Most people spend their lives really trying to understand the delicate balance of what makes a relationship work. They meet people, they date, some get married, some don’t and all the while they are learning from each interaction a little more about the opposite sex. Learning a little bit about themselves. What makes them tick, what they like and dislike, who is the right person and how they can tell.
In Robin Stratton’s chapbook, Dealing with Men (ISBN 0-9753211-3-7), she takes the reader on a journey of various interactions and displays the results of what happens when men and women collide in life.
The short collection of poems and micro fiction dive into a complex world where Robin exposes the fragile line we walk when dealing with the opposite sex. Stratton opens up her heart and lays her emotions on the line for the world to read and relate and learn.
Her poem “Even Though” is a perfect example why headaches and relationships are so common:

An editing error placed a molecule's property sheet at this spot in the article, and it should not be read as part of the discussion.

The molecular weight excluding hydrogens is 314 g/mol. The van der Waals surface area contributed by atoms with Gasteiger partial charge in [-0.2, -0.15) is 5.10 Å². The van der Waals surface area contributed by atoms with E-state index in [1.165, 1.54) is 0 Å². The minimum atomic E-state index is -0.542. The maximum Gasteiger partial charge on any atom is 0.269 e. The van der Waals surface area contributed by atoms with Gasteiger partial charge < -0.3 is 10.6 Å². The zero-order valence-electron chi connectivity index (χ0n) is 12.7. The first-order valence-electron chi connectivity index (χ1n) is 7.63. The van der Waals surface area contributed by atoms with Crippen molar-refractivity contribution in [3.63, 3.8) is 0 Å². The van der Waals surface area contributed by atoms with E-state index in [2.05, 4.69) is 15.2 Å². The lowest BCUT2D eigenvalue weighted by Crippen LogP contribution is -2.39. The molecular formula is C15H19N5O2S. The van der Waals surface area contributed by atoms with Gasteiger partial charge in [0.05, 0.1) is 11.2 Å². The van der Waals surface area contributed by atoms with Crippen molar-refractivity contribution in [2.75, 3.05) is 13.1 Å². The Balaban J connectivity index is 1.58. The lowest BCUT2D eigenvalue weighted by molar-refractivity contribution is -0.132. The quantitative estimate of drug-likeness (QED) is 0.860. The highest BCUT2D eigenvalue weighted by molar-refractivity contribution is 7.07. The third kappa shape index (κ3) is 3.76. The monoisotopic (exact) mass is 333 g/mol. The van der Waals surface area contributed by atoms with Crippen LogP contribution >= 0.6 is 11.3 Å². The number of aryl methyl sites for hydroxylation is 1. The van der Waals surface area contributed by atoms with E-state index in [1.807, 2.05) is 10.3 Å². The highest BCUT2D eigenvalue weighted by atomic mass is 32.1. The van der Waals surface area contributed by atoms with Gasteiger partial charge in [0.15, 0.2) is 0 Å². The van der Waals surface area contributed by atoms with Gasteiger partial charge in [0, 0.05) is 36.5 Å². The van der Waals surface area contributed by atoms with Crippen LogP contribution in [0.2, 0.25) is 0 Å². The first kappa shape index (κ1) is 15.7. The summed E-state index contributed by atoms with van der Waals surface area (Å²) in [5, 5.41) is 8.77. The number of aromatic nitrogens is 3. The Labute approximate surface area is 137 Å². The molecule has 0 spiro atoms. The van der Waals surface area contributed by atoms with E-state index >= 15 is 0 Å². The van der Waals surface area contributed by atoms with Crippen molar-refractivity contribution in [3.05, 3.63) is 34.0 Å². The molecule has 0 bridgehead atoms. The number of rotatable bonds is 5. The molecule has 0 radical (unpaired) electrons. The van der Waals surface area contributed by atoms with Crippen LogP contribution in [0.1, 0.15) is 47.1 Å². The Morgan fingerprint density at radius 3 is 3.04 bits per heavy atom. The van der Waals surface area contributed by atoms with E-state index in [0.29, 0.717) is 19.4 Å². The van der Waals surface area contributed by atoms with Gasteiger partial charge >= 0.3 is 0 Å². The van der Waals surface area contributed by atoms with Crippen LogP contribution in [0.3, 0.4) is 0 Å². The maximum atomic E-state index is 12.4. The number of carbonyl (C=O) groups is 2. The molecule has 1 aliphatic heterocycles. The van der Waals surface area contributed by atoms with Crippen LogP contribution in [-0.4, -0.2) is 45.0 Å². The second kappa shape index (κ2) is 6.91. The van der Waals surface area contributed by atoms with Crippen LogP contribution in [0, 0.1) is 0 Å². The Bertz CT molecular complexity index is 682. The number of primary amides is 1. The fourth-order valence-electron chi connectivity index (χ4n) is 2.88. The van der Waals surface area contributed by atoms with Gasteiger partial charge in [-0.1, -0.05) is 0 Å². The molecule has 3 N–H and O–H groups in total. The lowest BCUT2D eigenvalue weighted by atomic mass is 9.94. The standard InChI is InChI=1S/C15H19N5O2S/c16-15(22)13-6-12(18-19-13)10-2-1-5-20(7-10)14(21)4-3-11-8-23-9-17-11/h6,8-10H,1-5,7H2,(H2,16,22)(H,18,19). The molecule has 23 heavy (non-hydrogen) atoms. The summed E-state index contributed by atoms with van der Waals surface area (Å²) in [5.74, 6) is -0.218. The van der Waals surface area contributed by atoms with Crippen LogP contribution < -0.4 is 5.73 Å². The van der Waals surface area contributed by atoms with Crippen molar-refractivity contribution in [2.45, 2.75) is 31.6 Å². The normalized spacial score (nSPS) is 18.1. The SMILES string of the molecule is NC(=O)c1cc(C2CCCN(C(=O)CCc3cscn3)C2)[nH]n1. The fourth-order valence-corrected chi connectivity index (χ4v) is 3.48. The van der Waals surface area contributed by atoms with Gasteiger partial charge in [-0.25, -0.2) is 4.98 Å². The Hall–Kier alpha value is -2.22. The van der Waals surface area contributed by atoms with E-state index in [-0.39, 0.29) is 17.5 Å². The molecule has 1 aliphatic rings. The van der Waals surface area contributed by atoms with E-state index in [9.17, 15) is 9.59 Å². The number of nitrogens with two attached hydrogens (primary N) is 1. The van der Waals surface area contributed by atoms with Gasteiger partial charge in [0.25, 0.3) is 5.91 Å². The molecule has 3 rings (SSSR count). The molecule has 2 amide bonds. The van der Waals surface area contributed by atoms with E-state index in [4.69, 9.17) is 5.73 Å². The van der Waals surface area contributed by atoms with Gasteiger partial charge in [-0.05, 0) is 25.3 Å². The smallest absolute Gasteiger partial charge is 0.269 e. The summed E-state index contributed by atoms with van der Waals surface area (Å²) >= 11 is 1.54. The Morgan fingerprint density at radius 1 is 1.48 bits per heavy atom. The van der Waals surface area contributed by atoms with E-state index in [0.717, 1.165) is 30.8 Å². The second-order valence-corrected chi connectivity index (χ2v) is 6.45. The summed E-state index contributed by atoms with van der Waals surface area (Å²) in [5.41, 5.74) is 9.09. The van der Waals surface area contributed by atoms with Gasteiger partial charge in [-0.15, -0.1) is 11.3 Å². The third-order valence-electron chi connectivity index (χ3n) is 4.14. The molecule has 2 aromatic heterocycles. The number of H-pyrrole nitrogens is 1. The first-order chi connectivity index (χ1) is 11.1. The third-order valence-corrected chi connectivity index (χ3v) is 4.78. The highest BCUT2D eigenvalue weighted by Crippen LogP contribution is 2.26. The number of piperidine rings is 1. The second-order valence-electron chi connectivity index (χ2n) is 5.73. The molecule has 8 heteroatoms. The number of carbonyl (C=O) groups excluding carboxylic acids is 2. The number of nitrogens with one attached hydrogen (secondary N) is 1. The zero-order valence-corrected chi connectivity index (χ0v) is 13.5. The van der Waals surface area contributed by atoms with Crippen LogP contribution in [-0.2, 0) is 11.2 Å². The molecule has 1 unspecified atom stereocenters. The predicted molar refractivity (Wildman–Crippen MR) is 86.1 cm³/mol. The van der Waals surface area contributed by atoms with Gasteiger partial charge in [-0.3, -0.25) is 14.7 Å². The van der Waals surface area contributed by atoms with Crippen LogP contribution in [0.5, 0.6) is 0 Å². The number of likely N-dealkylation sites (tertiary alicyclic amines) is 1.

driving distracted as I
fumble for my cell phone
we squabbled this morning
over some dumb thing
and even though your call
won’t resolve the issue
and no apology is forthcoming
I still want to hear your voice.
A scenario that all readers who have been in a relationship will relate and written so smoothly that all readers will enjoy. Reading the chapbook you find yourself nodding your head as if Robin was in the room telling you something that had just happened to her and you as a friend are trying to console or be happy for her. The chapbook makes you part of her world and the rollercoaster she experiences.
Robin perfectly paints both the good and bad side in Dealing with Men and the chapbook works as a how to guide when it comes to understanding why women act and react to any situation. Her fluid writing style allows a reader to consume each piece of writing with ease and the emotion that motivated her to write the piece jumps off of the page for the reader to embrace.
After one poem, “The Game” I found myself with a need to question my wife if she had done what the narrator had done as the poem was too natural, too possible it became probable. Here is a short excerpt from the poem:
It was the first game I have ever watched
and yet I converse with ease, or so he thinks
not realizing that he is doing all the talking
and I am just agreeing.
A successful strategy.
About the reviewer:
Casey Quinn writes prose and poetry. He also edits the online magazine Short Story Library. His first poetry collection Snapshots of Life was released in 2009 by Salvatore Publishing.